The citric acid is a strong flavor in itself. However, when mixed with espresso, both intense flavors seem to balance out nicely. The added teaspoon of sugar adds a level of sweetness that further balances the acidic and bitter flavors of the lemon and espresso. 

Does an Espresso Romano have any health benefits?

The Espresso Romano is said to be more healthy with fewer calories and a lower fat content than other drinks that involve the use of cream, half-and-half, and milk.

Also, many die-hard Romano drinkers say that it makes the perfect hangover cure. The caffeine of espresso is said to help relieve headache pain while the oils in the lemon aid in digestion, help with nausea, and speed up the metabolism. 

What ingredients are in an Espresso Romano?

The most basic way to make an Espresso Romano is to add two lemon slices and a teaspoon of sugar to a single or double shot of espresso.

However, there are different variations of the drink that can be served with or without milk, served hot or poured over ice, and with or without a nip of liqueur such as anisette. 

How much caffeine is in an Espresso Romano?

An Espresso Romano served with a single shot of espresso can come with approximately 64 mg of caffeine whereas the drink served with a double shot may come with up to 128 mg of caffeine. 

Can you order an Iced Espresso Romano?

Yes, of course. Simply inform the barista that you prefer your Espresso Romano to be served over ice and they should happily accommodate you. You can even ask for the drink to be served in a bigger glass with a few ounces of milk if you want to further cut down the acidic and bitter flavors that are common with the Espresso Romano.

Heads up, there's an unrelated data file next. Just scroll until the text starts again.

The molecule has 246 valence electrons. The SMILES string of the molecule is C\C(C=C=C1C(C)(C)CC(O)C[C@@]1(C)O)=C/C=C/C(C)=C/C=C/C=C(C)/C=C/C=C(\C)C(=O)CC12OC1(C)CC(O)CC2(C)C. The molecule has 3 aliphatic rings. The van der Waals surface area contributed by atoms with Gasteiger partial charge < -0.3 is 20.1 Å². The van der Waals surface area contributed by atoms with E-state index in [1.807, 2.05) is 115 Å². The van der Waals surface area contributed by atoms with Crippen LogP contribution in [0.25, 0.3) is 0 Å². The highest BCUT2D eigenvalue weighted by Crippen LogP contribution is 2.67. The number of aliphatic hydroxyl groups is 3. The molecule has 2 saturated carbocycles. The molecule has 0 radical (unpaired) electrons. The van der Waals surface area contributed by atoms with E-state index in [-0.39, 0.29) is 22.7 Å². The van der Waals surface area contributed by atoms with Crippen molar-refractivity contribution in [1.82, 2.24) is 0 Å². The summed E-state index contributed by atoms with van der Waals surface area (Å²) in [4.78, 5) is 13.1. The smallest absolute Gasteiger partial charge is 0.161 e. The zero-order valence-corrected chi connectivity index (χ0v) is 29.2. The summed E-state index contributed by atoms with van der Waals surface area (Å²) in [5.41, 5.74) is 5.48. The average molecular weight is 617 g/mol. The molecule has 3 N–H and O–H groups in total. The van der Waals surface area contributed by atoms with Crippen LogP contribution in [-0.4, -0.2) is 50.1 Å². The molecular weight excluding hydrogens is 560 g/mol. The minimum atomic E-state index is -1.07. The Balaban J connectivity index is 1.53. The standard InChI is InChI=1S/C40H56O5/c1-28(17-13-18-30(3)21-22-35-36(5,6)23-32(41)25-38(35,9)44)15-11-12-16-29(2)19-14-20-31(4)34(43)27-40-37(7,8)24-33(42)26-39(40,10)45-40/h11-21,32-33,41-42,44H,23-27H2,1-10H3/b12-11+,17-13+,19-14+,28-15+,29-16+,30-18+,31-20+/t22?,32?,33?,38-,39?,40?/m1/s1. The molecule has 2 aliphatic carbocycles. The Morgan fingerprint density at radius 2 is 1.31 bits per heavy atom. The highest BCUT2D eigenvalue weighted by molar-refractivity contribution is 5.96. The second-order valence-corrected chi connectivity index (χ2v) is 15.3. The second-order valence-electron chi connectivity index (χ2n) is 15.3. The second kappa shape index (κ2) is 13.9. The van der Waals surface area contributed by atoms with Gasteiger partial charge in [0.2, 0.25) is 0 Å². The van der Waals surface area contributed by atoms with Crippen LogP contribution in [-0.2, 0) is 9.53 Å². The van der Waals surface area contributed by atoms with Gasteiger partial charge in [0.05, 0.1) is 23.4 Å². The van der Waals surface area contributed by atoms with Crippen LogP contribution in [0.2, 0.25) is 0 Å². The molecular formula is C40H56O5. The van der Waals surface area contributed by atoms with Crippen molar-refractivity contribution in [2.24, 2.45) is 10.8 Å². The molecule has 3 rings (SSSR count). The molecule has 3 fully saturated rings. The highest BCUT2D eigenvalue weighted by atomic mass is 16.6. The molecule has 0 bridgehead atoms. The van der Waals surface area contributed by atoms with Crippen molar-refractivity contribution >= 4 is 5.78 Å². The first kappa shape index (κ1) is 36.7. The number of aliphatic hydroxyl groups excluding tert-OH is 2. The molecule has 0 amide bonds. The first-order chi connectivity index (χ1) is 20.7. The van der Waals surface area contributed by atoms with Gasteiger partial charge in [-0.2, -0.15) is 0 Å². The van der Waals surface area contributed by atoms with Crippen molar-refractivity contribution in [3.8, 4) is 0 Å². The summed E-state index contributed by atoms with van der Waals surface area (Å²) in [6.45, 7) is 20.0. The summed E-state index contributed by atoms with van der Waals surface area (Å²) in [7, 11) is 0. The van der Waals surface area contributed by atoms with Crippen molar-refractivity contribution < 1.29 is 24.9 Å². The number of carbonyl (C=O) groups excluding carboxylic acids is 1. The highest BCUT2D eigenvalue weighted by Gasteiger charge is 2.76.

How to make an Espresso Romano at home

How to make an Espresso Romano at home
How do you make an espresso romano at home?
Photo by Николай Демин

Making Espresso Romanos at home can be incredibly easy and delicious if you have the right ingredients and equipment. Having an espresso machine is the best way to make an Espresso Romano, however, you can also use espresso made with a French press or Moka pot if you do not own a machine. 

To make the best-tasting Espresso Romano, it is recommended that you choose the highest-quality espresso beans and freshest lemons you can find. You will also need some sugar, raw sugar being the best. 

Once you have gathered the equipment and ingredients, follow these steps.

  1. Brew a double shot of light roasted espresso using an espresso machine, French press, or Moka pot.
  2. In a small cup, squeeze and add a slice or two of lemon or add a few drops of pure lemon juice.
  3. Add a half to full teaspoon of sugar depending on how sweet you want the drink to be.
  4. Pour over the espresso and stir.


Is Espresso Romano good?

Yes, the Espresso Romano is good, especially if you use the highest-quality espresso and freshest lemons. If you enjoy citrus, then the Espresso Romano is at least worth a try. 

Do people usually put lemons in espresso?

Typically no. Lemons were originally added to espresso to help mask the extremely bitter flavors of poor-quality coffee beans. However, what was once done out of necessity has transformed into a delicacy. 

Coffee Has Never Read This Good!